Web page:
Nova Scotia

How sport groups are working to keep young athletes safe from abuse

Sport Nova Scotia is looking to see how it can better keep young athletes in the province safe from abuse and harassment, but a national group is pushing for a Canada-wide organization that's entirely separate from the current entities that exist to help protect athletes.

'Whatever we're doing right now, it's not working,' says CEO of Canadian Centre for Ethics in Sport

Sport Nova Scotia says it's currently reviewing its policies around abuse and how to better educate its members to protect young athletes. (Shutterstock)

Sport Nova Scotia is looking to see how it can better keep young athletes in the province safe from abuse and harassment, but a national group is pushing for a Canada-wide organization that's entirely separate from the current entities that exist to help protect athletes.

Earlier this week, four women who were abused by an ex-national ski coach in Quebec called for better safeguards to protect young athletes.

Amélie-Frédérique Gagnon, Gail Kelly, Anna Prchal and Geneviève Simard fought to have the publication ban on their names lifted to condemn their abuser, former ski coach Bertrant Charest, and make sure no other young athletes are subject to similar abuse.

"Whatever we're doing right now, it's not working. We are not creating safe environments for our athletes and we have to do a better job," said Paul Melia, the CEO of the Canadian Centre for Ethics in Sport.

"The issue is in front of us, it's pressing, it's urgent."

Melia said the current #MeToo movement has given those who have been abused a voice to come forward, but sports organizations across the country are in a conflict of interest when an allegation of abuse does come forward.

"They're in the business of promoting their sport, and stories like this are bad for their image and reputation, so they aren't managing these situations in the appropriate way," he said.

Amélie-Frédérique Gagnon, Gail Kelly, Anna Prchal and Geneviève Simard, all of whom endured abuse from their former ski coach as teenagers, say immediate change is needed to ensure all sport is safe for young athletes. (Graham Hughes/Canadian Press)

"Without a universal code and a set of rules and violations and sanctions, the jurisdiction and authority to do anything is very weak ... We need to convene, immediately, an expert committee that could design that program."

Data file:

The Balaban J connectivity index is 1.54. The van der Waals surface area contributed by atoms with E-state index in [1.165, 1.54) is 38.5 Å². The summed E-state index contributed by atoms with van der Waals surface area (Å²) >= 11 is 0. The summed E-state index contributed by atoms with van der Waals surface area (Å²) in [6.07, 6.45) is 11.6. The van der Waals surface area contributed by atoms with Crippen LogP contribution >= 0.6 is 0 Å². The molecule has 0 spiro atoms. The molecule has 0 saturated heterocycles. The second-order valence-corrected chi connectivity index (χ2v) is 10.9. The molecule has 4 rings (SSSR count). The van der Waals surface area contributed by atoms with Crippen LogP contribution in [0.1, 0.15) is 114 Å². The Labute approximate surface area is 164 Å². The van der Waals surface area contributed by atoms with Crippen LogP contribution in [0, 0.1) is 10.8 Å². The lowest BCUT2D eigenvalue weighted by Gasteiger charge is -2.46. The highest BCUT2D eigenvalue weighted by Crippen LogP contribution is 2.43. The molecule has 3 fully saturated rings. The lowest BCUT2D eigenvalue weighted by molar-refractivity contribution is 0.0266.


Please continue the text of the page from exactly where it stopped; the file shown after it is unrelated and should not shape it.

Melia said he'd like the independent program to also be able to receive confidential reports.

"So they know if they report to this organization, they're not going to suffer any repercussions, because we know that's a challenge right now," he said.

Sport Nova Scotia requires abuse policy

In Nova Scotia, the umbrella organization that oversees 60 different sports groups requires its members have an abuse and harassment policy in place.

Jamie Ferguson, CEO of Sport Nova Scotia, said those policies are reviewed and have to be resubmitted each year.

"There are times when we would work with them to go through those different policies and practices to make sure they're OK, but the ultimate legal responsibility lies with each provincial sports organization and normally with the national sports organization on top of it," Ferguson said.

Canadian Centre for Ethics in Sport (CCES) president Paul Melia says that while organizations are waiting for an overarching governing body to be created, local groups could start by trying to educate themselves, their partners and coaches. (Chris Wattie/Reuters)

Ferguson said coaches have to have an appropriate level of certification, depending on the sport and its demands, and Sport Nova Scotia requires criminal record and vulnerable sector checks.

But Ferguson said the recent discussions around abuse in sport have prompted the organization to look at what else they can do to keep athletes safe.

'More knowledge, more safeguards' needed

"It's basically increasing those types of educational pieces for the coaches who go through training and for the leaders who are running the organization to have more information, more knowledge, more safeguards in place," he said.

"Our goal is to continue to work with, for instance, the Canadian Centre for Ethics in Sport and the True Sport Movement to make sure that every time a child has a sport experience, it's a quality experience which is positive and allows them to realize the wonderful benefits that sport provides.

"And not have a negative experience. So, that's a huge amount of the work we're going to try and do."

Melia said while organizations are waiting for an overarching governing body to be created, local groups could start by trying to educate themselves, their partners and coaches.

In particular, he said, education should be provided around the grooming process that predators employ to find victims. As well, a rule of two should be established where no athlete is ever alone with an adult.

Melia also suggests engaging third-party community groups that have the capacity to receive a confidential call reporting abuse.

'Parents seem to grant coaches a great deal of latitude'

Both Melia and Ferguson agreed that education for parents is also crucial.

"They need to know as much as they can about who's coaching their kids," Melia said, which includes being present at practices and tournaments, and to have a relationship where they encourage their child to share anything with them.

"Parents seem to grant coaches a great deal of latitude with their children, in the hopes that that coach can take their child to that level of being an Olympic athlete or a professional athlete," Melia said.

"There's a relationship, and it can be a very healthy relationship where the child really benefits from the sport experience, but there is always the danger of the negative one, and they need to be alive and alert for that."

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